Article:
Mass Release of Paramilitaries Could Disrupt Colombia Underworld

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Over 400 former paramilitary fighters in Colombia, including numerous ex-leaders, are slated for release from prison by December 2014, an event that could cause criminal upheaval should they get drawn back into the underworld. 

After serving eight years in prison under Colombia’s Justice and Peace law — a transitional justice program implemented during former President Alvaro Uribe’s administration — 442 former paramilitaries from the United Self-Defense Forces of Colombia (AUC) are eligible for release before December, reported Caracol.

Among those on the list of eligible prisoners are Ramon Maria Isaza Arango, alias “El Viejo,” who founded one of Colombia’s first self-defense groups, and the notorious Freddy Rendon Herrera, alias “El Aleman,” who commanded an estimated 2,000 soldiers in the Uraba region. Other senior figures to be released include Jesus Ignacio Roldan Perez, alias “Manoleche” — security chief to the infamous AUC warlords the Castaño brothers — and Ivan Roberto Duque alias “Ernesto Baez,” who played a pioneering role in the development of the AUC’s political networks.

The list also includes some of the leaders responsible for the country’s worst massacres, which — according to the Prosecutor General’s Office — left at least 400,000 dead. 

In a last-minute effort to keep the former leaders from returning to criminal activity, the Prosecutor General’s Office is preparing new charges against some of the worst offenders, according to Caracol. 

InSight Crime Analysis

The paramilitary leaders released this year will encounter a very different criminal landscape from the one they left behind. The breakup of the AUC created a new generation of criminal-paramilitary hybrids known as the BACRIM (from the Spanish for “criminal bands”), who shed the AUC’s political facade and quasi-military structures and focused on criminal revenues.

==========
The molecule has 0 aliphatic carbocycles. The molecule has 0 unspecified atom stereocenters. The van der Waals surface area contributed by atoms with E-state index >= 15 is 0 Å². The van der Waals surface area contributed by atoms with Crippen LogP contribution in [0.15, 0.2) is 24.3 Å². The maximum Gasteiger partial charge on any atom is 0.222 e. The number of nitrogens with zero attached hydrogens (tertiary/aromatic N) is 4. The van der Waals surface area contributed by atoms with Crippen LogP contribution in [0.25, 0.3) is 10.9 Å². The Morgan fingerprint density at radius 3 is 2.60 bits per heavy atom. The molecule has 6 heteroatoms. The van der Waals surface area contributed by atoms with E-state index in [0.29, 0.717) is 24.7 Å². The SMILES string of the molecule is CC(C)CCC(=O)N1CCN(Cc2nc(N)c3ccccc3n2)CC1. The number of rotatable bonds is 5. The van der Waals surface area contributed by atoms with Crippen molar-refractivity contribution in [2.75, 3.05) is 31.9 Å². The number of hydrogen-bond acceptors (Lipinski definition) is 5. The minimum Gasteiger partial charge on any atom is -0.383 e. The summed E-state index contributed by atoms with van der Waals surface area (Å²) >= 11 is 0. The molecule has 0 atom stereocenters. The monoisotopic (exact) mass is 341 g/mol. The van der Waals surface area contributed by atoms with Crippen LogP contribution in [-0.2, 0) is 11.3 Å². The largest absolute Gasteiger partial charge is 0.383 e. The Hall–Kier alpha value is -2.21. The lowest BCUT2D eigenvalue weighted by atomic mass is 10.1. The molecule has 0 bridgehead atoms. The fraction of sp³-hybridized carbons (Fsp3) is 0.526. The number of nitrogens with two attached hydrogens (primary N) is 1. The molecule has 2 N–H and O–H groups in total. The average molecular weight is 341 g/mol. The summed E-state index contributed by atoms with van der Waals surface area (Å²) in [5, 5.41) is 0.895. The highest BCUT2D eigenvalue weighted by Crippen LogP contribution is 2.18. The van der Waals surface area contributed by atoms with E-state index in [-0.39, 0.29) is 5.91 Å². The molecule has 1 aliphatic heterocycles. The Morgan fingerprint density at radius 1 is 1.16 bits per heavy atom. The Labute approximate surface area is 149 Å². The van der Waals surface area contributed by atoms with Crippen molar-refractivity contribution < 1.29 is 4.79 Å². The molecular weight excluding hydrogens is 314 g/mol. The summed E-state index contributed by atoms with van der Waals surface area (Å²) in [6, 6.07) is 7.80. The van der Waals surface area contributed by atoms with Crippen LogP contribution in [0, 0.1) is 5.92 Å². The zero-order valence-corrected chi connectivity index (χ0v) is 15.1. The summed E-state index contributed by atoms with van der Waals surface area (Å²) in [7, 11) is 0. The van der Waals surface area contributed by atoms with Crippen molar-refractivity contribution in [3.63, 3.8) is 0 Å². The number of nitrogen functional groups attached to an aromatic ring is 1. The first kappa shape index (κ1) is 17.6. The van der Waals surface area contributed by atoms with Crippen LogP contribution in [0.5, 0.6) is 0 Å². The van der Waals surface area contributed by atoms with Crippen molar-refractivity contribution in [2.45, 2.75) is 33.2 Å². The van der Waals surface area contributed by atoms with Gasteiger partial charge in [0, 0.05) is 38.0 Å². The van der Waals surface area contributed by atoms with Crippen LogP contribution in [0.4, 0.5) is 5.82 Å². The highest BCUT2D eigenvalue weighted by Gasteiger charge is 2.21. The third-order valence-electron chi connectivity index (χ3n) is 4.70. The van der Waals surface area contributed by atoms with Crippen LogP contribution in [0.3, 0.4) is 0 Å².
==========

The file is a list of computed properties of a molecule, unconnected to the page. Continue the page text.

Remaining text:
In this new criminal landscape, leaders like Isaza, who were part of an older generation of paramilitary fighters that were more truly counter-insurgent in their focus, will likely attempt some sort of retirement. However, if they are seen as rivals by current groups, they could find themselves drawn back in to the underworld for their own protection.

Others, like El Aleman, have close ties to successor groups and may use the influence they exerted in their former areas of operation to work with the BACRIM. In Rendon’s case, the links are especially strong: Rendon’s brother Daniel, alias “Don Mario,” founded the most powerful of the new generation groups, the Urabeños, by recruiting many of El Aleman’s former fighters. 

SEE ALSO: AUC Profile 

Other former leaders may attempt to regain control of territories they previously ruled, especially in areas where criminal groups have been weakened and divided. The region known as the Eastern Plains, for example, is embroiled in a bitter turf war fought by fractured BACRIM groups, which could create an opportunity for former AUC commanders from the region, such as Manuel de Jesus Piraban, alias “Pirata.”

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